Tuesday , February 7 2023
Solo Fleetwood Mac: Chapter 7.

Music Review: Christine McVie – Christine McVie

Christine McVie is one of those artists I will follow anywhere. She has produced excellent music from her time with Chicken Shack, to her Christine Perfect solo album, to the blues of early Fleetwood Mac, to the masterpieces of the classic Fleetwood Mac pop lineup, and down to the present day.

During early 1984 she followed in the footsteps of her Fleetwood Mac bandmates, Lindsey Buckingham, Stevie Nicks, and Mick Fleetwood by releasing her own self-titled solo album.

She may not have received the glamour of the Buckingham-Nicks duo, but she was the heart and soul of Fleetwood Mac for over three decades. Her melodic voice and ability to write catchy songs were some of the foundations of their sound and commercial popularity.

Christine McVie explores pop, rock, and the blues, and while it may be a little inconsistent in places, it was still an enjoyable album.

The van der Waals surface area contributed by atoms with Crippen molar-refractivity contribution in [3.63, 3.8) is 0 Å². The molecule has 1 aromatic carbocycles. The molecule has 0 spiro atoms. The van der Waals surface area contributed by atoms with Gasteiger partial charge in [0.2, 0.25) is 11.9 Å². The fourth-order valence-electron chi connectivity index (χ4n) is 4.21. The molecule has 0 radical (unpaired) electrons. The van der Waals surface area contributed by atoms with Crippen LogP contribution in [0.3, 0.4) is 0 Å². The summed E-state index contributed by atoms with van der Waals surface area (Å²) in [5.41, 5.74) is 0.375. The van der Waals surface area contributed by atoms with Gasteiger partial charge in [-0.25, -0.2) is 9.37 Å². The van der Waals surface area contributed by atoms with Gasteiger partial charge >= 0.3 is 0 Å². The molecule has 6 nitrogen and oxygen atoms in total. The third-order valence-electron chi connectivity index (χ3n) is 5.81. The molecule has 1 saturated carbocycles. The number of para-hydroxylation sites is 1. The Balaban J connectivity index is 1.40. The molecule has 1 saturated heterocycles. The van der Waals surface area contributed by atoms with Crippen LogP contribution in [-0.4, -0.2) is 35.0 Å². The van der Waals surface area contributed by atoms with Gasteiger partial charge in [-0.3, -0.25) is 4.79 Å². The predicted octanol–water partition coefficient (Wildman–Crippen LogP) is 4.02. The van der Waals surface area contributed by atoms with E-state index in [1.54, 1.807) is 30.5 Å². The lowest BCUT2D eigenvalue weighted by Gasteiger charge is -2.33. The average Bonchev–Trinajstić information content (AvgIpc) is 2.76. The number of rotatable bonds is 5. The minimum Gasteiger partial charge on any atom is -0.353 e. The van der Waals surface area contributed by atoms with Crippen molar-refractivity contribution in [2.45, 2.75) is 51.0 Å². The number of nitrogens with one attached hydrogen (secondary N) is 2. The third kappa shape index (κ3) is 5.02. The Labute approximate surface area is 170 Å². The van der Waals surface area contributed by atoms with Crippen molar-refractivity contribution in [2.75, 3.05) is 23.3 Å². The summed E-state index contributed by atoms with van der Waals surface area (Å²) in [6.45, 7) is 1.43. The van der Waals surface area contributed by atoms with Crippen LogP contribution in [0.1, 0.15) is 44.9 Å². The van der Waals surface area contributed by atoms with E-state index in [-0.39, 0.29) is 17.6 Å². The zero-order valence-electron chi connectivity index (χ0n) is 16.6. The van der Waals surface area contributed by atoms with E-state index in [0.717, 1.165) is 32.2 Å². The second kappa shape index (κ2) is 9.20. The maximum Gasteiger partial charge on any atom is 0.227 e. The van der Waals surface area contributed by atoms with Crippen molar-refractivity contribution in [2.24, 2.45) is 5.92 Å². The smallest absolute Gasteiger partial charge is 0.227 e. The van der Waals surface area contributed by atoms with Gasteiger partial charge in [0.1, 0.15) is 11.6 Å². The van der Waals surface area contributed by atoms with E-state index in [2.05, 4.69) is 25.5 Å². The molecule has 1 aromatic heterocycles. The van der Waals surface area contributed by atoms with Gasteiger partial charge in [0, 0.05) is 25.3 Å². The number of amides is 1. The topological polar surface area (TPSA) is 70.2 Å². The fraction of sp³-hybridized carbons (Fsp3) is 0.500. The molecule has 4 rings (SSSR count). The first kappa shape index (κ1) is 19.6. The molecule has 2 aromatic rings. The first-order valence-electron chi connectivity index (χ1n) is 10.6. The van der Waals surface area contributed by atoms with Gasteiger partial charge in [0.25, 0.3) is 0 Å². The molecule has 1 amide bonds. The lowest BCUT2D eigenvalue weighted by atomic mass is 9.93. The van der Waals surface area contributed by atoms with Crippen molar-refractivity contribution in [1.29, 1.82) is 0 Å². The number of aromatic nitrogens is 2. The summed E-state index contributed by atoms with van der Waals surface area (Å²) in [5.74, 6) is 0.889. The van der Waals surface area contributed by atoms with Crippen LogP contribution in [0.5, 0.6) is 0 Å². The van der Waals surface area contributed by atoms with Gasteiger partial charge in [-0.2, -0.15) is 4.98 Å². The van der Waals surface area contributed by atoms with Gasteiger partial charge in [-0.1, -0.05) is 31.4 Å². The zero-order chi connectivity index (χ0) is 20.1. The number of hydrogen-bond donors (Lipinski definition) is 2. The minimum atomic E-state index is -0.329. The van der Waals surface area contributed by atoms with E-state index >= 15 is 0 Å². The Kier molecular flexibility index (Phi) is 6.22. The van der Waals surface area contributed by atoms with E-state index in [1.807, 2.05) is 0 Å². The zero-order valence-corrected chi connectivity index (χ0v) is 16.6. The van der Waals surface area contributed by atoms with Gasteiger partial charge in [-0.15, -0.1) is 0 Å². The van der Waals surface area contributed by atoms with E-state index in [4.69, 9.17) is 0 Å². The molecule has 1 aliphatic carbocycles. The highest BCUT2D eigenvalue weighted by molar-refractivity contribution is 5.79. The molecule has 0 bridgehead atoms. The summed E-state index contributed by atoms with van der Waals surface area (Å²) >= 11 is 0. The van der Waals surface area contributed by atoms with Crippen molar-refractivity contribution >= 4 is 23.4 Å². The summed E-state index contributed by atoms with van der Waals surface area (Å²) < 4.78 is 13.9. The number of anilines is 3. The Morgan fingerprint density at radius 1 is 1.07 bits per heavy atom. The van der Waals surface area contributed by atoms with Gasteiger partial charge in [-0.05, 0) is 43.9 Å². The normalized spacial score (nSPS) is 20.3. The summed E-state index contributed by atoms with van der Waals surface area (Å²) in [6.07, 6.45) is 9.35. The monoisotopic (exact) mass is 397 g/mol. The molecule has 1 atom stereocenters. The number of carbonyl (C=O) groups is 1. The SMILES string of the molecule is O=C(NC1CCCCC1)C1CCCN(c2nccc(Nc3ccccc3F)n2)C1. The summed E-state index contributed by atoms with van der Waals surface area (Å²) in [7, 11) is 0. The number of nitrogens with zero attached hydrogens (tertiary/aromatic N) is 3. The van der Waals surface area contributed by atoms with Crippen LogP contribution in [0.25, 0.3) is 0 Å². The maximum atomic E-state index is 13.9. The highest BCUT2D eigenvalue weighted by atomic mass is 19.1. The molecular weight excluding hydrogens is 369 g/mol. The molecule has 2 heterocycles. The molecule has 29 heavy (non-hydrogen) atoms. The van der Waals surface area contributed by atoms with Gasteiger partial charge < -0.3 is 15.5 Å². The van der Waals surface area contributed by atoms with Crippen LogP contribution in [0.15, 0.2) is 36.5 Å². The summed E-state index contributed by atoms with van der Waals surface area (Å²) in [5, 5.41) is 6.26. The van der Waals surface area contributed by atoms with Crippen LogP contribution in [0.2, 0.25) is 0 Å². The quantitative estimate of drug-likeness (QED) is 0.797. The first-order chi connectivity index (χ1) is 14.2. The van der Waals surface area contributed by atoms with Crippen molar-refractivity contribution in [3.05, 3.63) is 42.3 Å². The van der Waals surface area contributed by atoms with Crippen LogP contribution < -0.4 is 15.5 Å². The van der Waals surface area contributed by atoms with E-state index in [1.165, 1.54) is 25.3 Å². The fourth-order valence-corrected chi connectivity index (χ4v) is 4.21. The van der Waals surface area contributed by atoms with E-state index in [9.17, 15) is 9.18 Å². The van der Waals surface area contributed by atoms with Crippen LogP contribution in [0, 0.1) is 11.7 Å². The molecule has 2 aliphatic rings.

She assembled a capable group of musicians to assist her. The basic band was guitarist Todd Sharp, bassist George Hawkins, and drummer Steve Ferrone. Sharp also co-wrote seven of the ten tracks. Lindsey Buckingham, Stevie Winwood, Mick Fleetwood, and Eric Clapton all make appearances on various tracks.

The album produced two top forty hits. The biggest was “Got A Hold On Me” which reached number ten on the pop chart and number one on the adult contemporary chart in The United States. It was a pop/rocker that would have fit on many of the Fleetwood Mac albums of the era. The other hit was “Love Will Show Us How” which topped out at number 30 on the pop charts. McVie’s wonderful voice is always a pleasure and here it is at its best.

The album’s best performance may be the song “Ask Anybody” which was co-written by Stevie Winwood. It is a dark and haunting tune that stays with you; plus it is a nice departure from her usual bubbly songs.

There are several other tracks of note. “One In A Million” has some nice shared vocal work by Stevie Winwood. Lindsey Buckingham is the lead guitarist on “The Smile I Live For,” which is always welcome. Clapton’s appearance on “The Challenge” could have been a little more up front but the track is fine.

It would be twenty years before she would release another solo album. Christine McVie is an album that plays to her strengths which is always welcome. It remains a comfortable listen over a quarter of a century after its release.


About David Bowling

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